Unfortunately, there isn’t a database that contains all of the personal details relating to an individual, therefore, finding someone can often take a little work
It is often best to begin with local searches, but if unsuccessful, you may need to consider making international checks. Where you start depends on the information you have regarding the individual’s last known whereabouts.
In some instances, you might not even know who a beneficiary is and this can make any searches even more challenging. One option is to arrange for a professional family tree search to be carried out. This will provide you with the missing details on family members, allowing you to identify the named beneficiary. As part of the search you’ll also receive the addresses, making it easy to get in touch once you’ve determined who the beneficiary is.
Some beneficiaries will be easier to find than others, but the following steps can help you to trace them:
- Talk to Family and Friends. Whilst obvious, this can often be overlooked. Older family members or long-standing friends might remember details that others aren’t aware of. Any information is useful.
- Section 27 Notice. A Section 27 (Trustees Act 1925) Notice is purely an advert in a local paper. These should be placed in the newspapers which are local to the last known address of the beneficiary. If the beneficiary no longer lives in the area, the notice may be seen by someone who knows them so it’s a worthwhile exercise even if you suspect they’ve moved on. The Section 27 Notice provides beneficiaries two months to get in touch and make their claim on the estate.
- Professional Searches. A professional beneficiary tracing service can often provide a quick resolution. There are many databases available to such professionals, including the electoral roll, credit reference databases, birth/marriage/death records and consumer databases, to name just a few. This can be a very quick method in tracing a person.
What Happens if all Measures Have Failed? Very occasionally it might prove impossible to trace someone – so what happens then…
If a beneficiary still can’t be found, an executor has a duty to ensure that contact is still possible and that ‘the door remains open.’ To not do so would be to risk a claim being lodged against them personally should the beneficiary appears later.
Executors are responsible for carrying out diligent searches and if they fail to do so, they will be liable to pay the beneficiary their share from their own funds. However, as an Executor there are some steps you can take to help reduce your exposure to such risk:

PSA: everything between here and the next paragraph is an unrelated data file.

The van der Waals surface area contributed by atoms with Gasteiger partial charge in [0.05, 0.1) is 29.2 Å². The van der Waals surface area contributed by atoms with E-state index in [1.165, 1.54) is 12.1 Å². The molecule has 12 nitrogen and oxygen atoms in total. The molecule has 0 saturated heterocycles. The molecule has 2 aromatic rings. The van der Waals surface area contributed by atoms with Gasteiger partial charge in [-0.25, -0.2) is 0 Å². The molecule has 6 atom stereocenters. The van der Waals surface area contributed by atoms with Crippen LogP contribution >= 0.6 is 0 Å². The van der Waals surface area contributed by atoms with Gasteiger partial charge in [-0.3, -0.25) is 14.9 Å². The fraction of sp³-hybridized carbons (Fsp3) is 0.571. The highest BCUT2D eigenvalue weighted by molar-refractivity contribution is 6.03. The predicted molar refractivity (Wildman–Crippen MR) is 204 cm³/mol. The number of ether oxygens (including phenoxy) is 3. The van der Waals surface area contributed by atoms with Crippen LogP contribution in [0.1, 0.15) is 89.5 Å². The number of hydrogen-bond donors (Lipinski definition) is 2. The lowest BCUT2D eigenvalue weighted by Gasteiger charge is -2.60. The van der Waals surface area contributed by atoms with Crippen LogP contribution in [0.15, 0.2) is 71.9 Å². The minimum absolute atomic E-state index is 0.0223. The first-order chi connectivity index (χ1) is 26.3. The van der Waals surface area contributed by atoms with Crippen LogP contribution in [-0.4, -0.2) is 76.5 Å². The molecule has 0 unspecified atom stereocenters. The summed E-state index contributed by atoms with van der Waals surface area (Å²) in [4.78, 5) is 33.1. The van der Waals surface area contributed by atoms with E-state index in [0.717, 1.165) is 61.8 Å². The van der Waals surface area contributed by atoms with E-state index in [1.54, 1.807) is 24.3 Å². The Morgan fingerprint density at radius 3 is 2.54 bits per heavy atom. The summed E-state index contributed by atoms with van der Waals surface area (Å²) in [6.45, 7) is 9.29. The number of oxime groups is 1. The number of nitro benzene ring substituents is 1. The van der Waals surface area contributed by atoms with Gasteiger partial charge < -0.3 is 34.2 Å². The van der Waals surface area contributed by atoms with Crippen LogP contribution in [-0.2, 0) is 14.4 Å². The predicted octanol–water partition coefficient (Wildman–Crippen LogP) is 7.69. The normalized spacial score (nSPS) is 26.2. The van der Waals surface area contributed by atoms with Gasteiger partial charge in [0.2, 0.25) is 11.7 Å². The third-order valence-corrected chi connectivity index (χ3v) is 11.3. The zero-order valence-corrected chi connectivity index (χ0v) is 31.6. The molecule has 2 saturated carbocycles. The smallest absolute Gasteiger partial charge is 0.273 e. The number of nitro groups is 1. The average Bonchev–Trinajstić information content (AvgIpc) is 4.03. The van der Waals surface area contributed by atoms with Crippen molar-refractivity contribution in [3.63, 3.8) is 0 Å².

- Obtaining Indemnities. If the whole of the estate is paid to other beneficiaries, it’s possible to obtain indemnities from them in case a missing claimant turns up. Whilst this provides some protection it’s not entirely bulletproof, especially if they spend their inheritance and have no funds left.
- Insurance Policy. It’s possible to take out a specialist type of insurance policy which protects against the missing beneficiary making a claim against the estate later. The premium is usually a one-off sum and will pay out the beneficiary’s share should they get in contact.
Insurers will want to know that all steps have been taken to find the missing beneficiary. In this instance, a professional search can be useful in documenting the extensive steps which have been carried out.
- Setting Aside a Reserve Fund. Smaller estates may prefer to simply set the money aside in case the beneficiary lodges a claim within the permissible 12-year period. The downside to this is that not all of the estate can be distributed and you will need to administer the separate account until the 12 years have expired.
- Apply for a Benjamin Order. Executors can apply to the court for a Benjamin Order which provides a legal agreement that the beneficiary’s share can be distributed to others. Crucially, it provides protection for the executors from any later claims. This is a more expensive option and the executors need to prove to the court that they have made every effort to trace the beneficiary.